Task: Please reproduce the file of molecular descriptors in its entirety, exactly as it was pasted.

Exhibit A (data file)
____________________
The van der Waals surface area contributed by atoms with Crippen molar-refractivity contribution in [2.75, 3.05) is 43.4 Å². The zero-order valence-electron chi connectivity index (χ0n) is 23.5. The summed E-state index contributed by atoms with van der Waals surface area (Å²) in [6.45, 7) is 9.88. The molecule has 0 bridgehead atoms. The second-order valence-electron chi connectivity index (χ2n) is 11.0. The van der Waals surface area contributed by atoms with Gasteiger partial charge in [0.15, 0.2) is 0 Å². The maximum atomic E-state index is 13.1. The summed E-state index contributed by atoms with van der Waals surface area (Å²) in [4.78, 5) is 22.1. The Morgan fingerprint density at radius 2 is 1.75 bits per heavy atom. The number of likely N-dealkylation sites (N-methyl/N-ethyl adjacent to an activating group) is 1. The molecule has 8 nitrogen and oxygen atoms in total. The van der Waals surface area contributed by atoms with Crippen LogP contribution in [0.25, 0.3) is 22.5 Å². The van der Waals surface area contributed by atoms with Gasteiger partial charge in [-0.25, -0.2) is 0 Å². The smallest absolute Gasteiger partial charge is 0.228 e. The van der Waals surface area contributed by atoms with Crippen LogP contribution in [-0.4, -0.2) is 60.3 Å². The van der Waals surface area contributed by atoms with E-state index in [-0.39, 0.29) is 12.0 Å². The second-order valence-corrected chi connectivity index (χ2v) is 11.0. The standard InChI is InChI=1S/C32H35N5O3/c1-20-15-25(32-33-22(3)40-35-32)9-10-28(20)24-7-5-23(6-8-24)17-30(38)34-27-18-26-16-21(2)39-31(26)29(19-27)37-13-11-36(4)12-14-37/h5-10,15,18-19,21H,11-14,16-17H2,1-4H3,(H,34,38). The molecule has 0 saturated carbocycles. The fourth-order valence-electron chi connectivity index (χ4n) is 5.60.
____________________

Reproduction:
The van der Waals surface area contributed by atoms with Crippen molar-refractivity contribution in [2.75, 3.05) is 43.4 Å². The zero-order valence-electron chi connectivity index (χ0n) is 23.5. The summed E-state index contributed by atoms with van der Waals surface area (Å²) in [6.45, 7) is 9.88. The molecule has 0 bridgehead atoms. The second-order valence-electron chi connectivity index (χ2n) is 11.0. The van der Waals surface area contributed by atoms with Gasteiger partial charge in [0.15, 0.2) is 0 Å². The maximum atomic E-state index is 13.1. The summed E-state index contributed by atoms with van der Waals surface area (Å²) in [4.78, 5) is 22.1. The Morgan fingerprint density at radius 2 is 1.75 bits per heavy atom. The number of likely N-dealkylation sites (N-methyl/N-ethyl adjacent to an activating group) is 1. The molecule has 8 nitrogen and oxygen atoms in total. The van der Waals surface area contributed by atoms with Crippen LogP contribution in [0.25, 0.3) is 22.5 Å². The van der Waals surface area contributed by atoms with Gasteiger partial charge in [-0.25, -0.2) is 0 Å². The smallest absolute Gasteiger partial charge is 0.228 e. The van der Waals surface area contributed by atoms with Crippen LogP contribution in [-0.4, -0.2) is 60.3 Å². The van der Waals surface area contributed by atoms with E-state index in [-0.39, 0.29) is 12.0 Å². The second-order valence-corrected chi connectivity index (χ2v) is 11.0. The standard InChI is InChI=1S/C32H35N5O3/c1-20-15-25(32-33-22(3)40-35-32)9-10-28(20)24-7-5-23(6-8-24)17-30(38)34-27-18-26-16-21(2)39-31(26)29(19-27)37-13-11-36(4)12-14-37/h5-10,15,18-19,21H,11-14,16-17H2,1-4H3,(H,34,38). The molecule has 0 saturated carbocycles. The fourth-order valence-electron chi connectivity index (χ4n) is 5.60.